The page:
• Concurrent exercise of statutory right of rescission and contention for claims for damages.  The exercise of the statutory right of rescission in franchise legislation in British Columbia should not bar the franchisee from also pursuing a statutory right to damages, as long as double recovery does not occur.The BCLI suggested that this would have to be clarified through judicial interpretation.
  • Waiver or release of statutory claim post-dispute settlement. Franchise legislation in British Columbia should have an express provision stating that a statutory bar to waiving or releasing a right under the legislation does not prevent a waiver or release that would take place as part of a post-dispute settlement. This also would have to be clarified through judicial interpretation.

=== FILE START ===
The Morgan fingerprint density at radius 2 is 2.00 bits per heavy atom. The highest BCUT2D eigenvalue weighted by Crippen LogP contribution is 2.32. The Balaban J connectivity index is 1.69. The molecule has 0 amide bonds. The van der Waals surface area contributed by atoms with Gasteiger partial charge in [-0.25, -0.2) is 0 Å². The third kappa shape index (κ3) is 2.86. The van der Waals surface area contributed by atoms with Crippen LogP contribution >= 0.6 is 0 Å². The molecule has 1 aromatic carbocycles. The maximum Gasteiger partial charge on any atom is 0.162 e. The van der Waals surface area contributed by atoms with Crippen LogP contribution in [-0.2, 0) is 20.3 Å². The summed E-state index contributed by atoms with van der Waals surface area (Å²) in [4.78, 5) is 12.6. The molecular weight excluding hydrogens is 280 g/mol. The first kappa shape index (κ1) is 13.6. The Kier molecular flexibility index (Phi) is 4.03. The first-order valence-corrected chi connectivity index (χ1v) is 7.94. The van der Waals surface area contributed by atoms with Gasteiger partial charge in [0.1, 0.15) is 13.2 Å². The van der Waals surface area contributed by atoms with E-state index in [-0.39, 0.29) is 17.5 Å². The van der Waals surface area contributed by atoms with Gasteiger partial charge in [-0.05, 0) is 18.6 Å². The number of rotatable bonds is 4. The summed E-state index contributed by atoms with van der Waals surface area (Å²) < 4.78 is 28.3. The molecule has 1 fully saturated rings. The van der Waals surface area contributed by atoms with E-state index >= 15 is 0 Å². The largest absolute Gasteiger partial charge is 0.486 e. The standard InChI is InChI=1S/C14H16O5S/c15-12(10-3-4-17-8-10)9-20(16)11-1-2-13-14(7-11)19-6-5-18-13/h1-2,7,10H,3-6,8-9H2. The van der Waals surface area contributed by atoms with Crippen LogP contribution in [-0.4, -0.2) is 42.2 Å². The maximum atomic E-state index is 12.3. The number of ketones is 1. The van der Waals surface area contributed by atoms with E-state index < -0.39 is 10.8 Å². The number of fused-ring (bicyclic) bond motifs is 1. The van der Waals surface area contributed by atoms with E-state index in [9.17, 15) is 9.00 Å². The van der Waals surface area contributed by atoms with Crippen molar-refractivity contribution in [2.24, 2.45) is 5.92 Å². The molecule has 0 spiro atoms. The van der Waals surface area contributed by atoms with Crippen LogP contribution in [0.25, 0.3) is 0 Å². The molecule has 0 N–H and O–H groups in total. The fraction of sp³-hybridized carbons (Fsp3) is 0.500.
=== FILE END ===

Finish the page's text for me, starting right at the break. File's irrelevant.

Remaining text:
• Presumption of reliance on misrepresentation in a disclosure document. Under the Uniform Franchises Act, a franchisee is deemed to have relied on a misrepresentation in a disclosure document unless the franchisee was aware, prior to entering the franchise agreement, that the misrepresentation was inaccurate. In order to give effect to the purpose of this statutory presumption deeming reliance (which is to encourage compliance with disclosure requirements as well as to help overcome evidentiary difficulties a plaintiff may face in proving that a particular statement was misleading), the BCLI recommended that British Columbia franchise legislation clarify this presumption. The clarification would entail stating that the statutory presumption should operate conclusively and not be open to a franchisor to assert that the franchisee would have entered into the franchise agreement even if the franchisee had been aware of the true facts. The exception to this would of course be if the franchisee had actual knowledge of the inaccuracy of the misrepresentation prior to entering into the franchise agreement.